Could a New Lithium-sulfur Battery Change the Future of Electrification?
Investigators from the Argonne National Laboratory unveil their latest work on developing a redox-active interlayer-based lithium-sulfur battery.
Researchers at the Argonne National Laboratory (ANL) have developed a new kind of lithium-sulfur battery (LiSB). The research builds upon existing lithium-ion battery (LiB) and LiSB technology by improving energy storage capacity and reducing polysulfide shuttling.
Lithium battery concept. Image used courtesy of Adobe Stock
Polysulfide shuttling is a phenomenon known to occur in earlier LiSB technologies, which has hindered its widespread commercialization. It involves the migration of polysulfide species from the battery cathode to the anode, causing corrosion and reducing the battery's lifespan. This occurs due to electrolytes in LiSBs that cannot bind polysulfides, allowing them to shuttle between electrodes. The resulting corrosion can reduce battery life and performance, making it one of the main disadvantages of using LiSBs.
Microstructure and mapping of key elements (including sulfur, oxygen, and silicon) of the experimental redox-active interlayer-based LiS cell following 500 charge-discharge cycles. Image used courtesy of Guiliang Xu/ANL
Previous research involving redox-inactive interlayers yielded results concerning the partial reduction of polysulfide shuttling. Despite this, these interlayers are too heavy, sacrificing battery energy storage capacity for increased weight. Not an attractive proposition for advancing LiSB technologies.
LiSB Technology Solutions
Researchers from ANL developed a new approach to the polysulfide shuttling problem.
Instead of a redox-inactive interlayer, the researchers placed a porous redox-active interlayer containing sulfur between the battery cathode and anode.
A redox-active interlayer enables electron transfer between the battery cathode and anode. This layer helps to reduce the amount of energy lost by the battery during discharge, which makes it more efficient and longer-lasting. It also helps to improve the safety of batteries by reducing the risk of short circuits or fires due to overheating. Redox-active interlayers can be made from materials such as polymers, graphene, carbon nanotubes, and metal oxides.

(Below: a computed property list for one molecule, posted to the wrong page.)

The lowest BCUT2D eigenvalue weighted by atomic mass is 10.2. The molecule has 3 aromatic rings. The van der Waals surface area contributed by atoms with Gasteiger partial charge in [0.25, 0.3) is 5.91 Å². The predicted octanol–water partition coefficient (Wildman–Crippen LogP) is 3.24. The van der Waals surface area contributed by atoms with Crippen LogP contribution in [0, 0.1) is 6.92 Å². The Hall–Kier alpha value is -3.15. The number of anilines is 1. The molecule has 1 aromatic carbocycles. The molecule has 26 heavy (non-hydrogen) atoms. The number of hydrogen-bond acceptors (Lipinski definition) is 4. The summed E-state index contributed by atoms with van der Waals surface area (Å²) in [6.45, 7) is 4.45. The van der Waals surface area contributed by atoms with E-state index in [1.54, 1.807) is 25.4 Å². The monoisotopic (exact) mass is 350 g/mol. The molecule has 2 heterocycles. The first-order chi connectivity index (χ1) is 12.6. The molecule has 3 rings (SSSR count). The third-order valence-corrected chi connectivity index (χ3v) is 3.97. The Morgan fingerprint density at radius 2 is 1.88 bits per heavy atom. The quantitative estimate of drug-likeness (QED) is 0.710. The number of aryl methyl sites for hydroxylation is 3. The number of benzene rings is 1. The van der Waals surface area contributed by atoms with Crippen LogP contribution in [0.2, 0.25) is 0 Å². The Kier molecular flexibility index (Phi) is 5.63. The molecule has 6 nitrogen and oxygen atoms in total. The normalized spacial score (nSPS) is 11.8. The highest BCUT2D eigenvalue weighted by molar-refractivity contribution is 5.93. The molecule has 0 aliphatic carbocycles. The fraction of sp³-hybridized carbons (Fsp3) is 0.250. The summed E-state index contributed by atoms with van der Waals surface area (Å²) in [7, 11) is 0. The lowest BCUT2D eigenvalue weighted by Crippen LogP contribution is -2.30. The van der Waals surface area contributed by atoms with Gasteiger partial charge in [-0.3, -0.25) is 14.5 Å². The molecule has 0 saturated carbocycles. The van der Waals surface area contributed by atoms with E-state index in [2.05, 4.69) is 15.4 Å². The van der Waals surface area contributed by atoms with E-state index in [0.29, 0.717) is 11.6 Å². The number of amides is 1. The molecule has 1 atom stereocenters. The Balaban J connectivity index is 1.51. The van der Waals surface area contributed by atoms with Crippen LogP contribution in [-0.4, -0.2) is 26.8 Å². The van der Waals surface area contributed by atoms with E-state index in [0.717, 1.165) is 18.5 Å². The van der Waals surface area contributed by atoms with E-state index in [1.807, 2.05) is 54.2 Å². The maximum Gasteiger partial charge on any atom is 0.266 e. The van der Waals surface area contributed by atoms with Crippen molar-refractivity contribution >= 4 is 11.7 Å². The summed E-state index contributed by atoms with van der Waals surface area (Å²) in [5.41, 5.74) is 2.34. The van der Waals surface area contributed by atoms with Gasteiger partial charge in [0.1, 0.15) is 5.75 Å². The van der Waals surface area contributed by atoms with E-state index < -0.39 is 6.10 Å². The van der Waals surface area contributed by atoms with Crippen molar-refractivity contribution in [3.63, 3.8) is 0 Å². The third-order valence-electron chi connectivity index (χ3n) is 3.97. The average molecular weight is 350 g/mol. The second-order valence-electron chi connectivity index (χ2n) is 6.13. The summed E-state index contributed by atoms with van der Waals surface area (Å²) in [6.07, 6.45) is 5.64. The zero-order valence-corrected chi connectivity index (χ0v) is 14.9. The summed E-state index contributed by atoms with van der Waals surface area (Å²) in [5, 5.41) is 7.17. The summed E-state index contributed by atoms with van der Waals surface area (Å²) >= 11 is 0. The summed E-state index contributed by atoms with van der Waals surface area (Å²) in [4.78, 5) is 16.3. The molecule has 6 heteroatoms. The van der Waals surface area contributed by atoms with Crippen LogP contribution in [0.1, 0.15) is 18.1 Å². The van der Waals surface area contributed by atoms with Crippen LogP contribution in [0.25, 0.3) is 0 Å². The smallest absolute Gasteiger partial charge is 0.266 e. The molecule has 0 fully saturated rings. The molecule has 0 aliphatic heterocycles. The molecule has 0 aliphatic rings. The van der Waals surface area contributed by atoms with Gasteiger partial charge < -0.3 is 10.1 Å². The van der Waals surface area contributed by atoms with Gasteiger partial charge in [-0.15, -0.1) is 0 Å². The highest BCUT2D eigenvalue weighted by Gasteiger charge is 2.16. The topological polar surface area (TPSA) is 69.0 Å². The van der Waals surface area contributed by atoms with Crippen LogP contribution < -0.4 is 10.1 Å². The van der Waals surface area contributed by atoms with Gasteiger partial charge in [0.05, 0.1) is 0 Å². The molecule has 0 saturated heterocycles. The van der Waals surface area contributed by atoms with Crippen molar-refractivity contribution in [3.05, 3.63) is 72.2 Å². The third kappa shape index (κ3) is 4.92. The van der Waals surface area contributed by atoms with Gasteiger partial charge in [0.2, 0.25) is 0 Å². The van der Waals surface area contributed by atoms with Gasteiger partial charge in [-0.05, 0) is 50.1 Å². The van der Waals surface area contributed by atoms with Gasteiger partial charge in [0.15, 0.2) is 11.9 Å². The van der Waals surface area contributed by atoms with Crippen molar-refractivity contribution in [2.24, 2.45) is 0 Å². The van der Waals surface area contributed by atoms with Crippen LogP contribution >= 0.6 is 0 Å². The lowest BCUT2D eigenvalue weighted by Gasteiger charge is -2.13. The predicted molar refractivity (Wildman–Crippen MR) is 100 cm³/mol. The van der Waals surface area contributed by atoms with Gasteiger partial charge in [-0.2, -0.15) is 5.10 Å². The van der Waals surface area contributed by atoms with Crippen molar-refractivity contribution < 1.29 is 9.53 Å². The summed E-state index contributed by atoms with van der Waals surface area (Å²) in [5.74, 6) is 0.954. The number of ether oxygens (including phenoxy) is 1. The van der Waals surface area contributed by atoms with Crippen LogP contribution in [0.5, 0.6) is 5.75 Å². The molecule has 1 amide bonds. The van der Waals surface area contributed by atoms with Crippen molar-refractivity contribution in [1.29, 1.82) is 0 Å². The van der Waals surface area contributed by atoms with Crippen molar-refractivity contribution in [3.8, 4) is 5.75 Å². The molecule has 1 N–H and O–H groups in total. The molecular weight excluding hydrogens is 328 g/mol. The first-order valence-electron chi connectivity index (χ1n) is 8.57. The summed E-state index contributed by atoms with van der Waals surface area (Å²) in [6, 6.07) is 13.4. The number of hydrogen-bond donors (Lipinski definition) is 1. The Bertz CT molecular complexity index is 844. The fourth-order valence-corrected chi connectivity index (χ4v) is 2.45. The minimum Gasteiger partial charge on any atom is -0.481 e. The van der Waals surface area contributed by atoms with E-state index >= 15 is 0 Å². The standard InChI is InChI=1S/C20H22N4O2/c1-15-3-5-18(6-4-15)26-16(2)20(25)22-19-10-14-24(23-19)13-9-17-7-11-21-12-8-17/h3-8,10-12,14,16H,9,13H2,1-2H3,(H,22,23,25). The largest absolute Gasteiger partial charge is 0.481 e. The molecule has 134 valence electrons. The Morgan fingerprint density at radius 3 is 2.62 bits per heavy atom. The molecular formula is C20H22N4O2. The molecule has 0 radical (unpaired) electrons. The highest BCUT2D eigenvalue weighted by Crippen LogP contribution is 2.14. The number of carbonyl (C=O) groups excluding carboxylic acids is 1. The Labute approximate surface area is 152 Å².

In contrast to the redox-inactive interlayer, the researchers found that the redox-active interlayer reduced the shuttling effect while boosting the energy storage capacity of the LiSB.
The Advanced Photon Source at ANL. Image used courtesy of U.S. DOE ANL
During the research, experiments were conducted at the U.S. Department of Energy’s (DOE) Office of Science User Facility, the Advanced Photon Source, at a 17-BM beamline.
Compared to LiS cells with an inactive interlayer, those with an active interlayer were shown to exhibit a three-fold higher initial capacity. Additionally, cells with an active interlayer showed a discharge capacity reserve of about 64 percent following 700 charge-discharge cycles.
Future LiSB Applications
The advantages of LiSBs include higher energy density and longer cycle life than traditional LiBs. As opposed to lithium, as a resource, sulfur is more abundant and, therefore, cost-effective when concerning the manufacture and production of batteries. Another advantage of LiSBs is that they can be manufactured in existing LiB production plants.
According to Energy X, there is an estimated global lithium reserve of more than 14 million tons. According to Statista, China produced a staggering 17 million tons of sulfur in 2021 alone, followed by the U.S. at 8.1 million metric tons. A large portion of global sulfur supplies comes from its generation as a by-product of the oil and gas industry.
These factors make them an attractive choice for high-power applications that require a lot of power but need to remain lightweight and cost-effective. Examples include electric vehicles, drones, and robotics.
With continued research at ANL, the redox-active interlayer-based LiSB could provide a means of unlocking future high-power technologies.
About Argonne National Laboratory
ANL was founded in 1946 as the first national laboratory and is part of the larger U.S. Department of Energy complex. The lab focuses on research and development in energy, security, and science to address global challenges. ANL has been at the forefront of scientific discovery for over 70 years and is a leader in innovation today.